- International Monetary Fund. Fiscal Affairs Dept.
- Published Date:
- April 2017
World Economic and Financial Surveys
Achieving More with Less
©2017 International Monetary Fund
Cover: IMF Multimedia Services Division
Composition: AGS, An RR Donnelley Company
Joint Bank-Fund Library
Names: International Monetary Fund.
Title: Fiscal monitor.
Other titles: World economic and financial surveys, 0258-7440
Description: Washington, DC : International Monetary Fund, 2009- | Semiannual | Some issues also have thematic titles.
Subjects: LCSH: Finance, Public—Periodicals. | Finance, Public—Forecasting—Periodicals. | Fiscal policy—Periodicals. | Fiscal policy—Forecasting—Periodicals.
Classification: LCC HJ101.F57
ISBN: 978-1-47556-466-2 (paper)
Disclaimer: The Fiscal Monitor is a survey by the IMF staff published twice a year, in the spring and fall. The report analyzes the latest public finance developments, updates medium-term fiscal projections, and assesses policies to put public finances on a sustainable footing. The report was prepared by IMF staff and has benefited from comments and suggestions from Executive Directors following their discussion of the report on April 4, 2017. The views expressed in this publication are those of the IMF staff and do not necessarily represent the views of the IMF’s Executive Directors or their national authorities.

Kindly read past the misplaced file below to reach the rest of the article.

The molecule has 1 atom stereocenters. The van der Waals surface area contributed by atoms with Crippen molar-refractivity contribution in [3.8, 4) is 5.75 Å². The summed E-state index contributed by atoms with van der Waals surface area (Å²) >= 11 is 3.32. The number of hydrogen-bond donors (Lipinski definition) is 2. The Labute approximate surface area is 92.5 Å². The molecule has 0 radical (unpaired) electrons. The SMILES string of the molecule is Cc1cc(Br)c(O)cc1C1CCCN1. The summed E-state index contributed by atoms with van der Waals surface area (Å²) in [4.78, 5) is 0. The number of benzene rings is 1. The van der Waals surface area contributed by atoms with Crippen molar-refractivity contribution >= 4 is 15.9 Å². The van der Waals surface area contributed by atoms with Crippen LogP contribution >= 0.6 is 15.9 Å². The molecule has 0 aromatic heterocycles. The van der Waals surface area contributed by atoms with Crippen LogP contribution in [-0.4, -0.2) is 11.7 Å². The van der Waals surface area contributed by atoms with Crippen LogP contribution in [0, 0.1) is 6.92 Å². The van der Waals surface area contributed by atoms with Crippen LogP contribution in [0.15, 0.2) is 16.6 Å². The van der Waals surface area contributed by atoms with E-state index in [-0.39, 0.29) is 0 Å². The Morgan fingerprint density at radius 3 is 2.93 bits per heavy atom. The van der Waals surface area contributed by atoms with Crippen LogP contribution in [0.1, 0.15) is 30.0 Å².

Recommended citation: International Monetary Fund (IMF). 2017. Fiscal Monitor: Achieving More with Less. Washington, April.
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List of Tables
Assumptions and Conventions
The following symbols have been used throughout this publication:
. . . to indicate that data are not available
— to indicate that the figure is zero or less than half the final digit shown, or that the item does not exist
– between years or months (for example, 2008–09 or January–June) to indicate the years or months covered, including the beginning and ending years or months
/ between years (for example, 2008/09) to indicate a fiscal or financial year
“Billion” means a thousand million; “trillion” means a thousand billion.
“Basis points” refers to hundredths of 1 percentage point (for example, 25 basis points are equivalent to ¼ of 1 percentage point).
“n.a.” means “not applicable.”
Minor discrepancies between sums of constituent figures and totals are due to rounding.
As used in this publication, the term “country” does not in all cases refer to a territorial entity that is a state as understood by international law and practice. As used here, the term also covers some territorial entities that are not states but for which statistical data are maintained on a separate and independent basis.
Further Information and Data
The data and analysis appearing in the Fiscal Monitor are compiled by the IMF staff at the time of publication. Every effort is made to ensure their timeliness, accuracy, and completeness, but it cannot be guaranteed. When errors are discovered, there is a concerted effort to correct them as appropriate and feasible. Corrections and revisions made after publication are incorporated into the electronic editions available from the IMF eLibrary (www.elibrary.imf.org) and on the IMF website (www.imf.org). All substantive changes are listed in detail in the online tables of contents.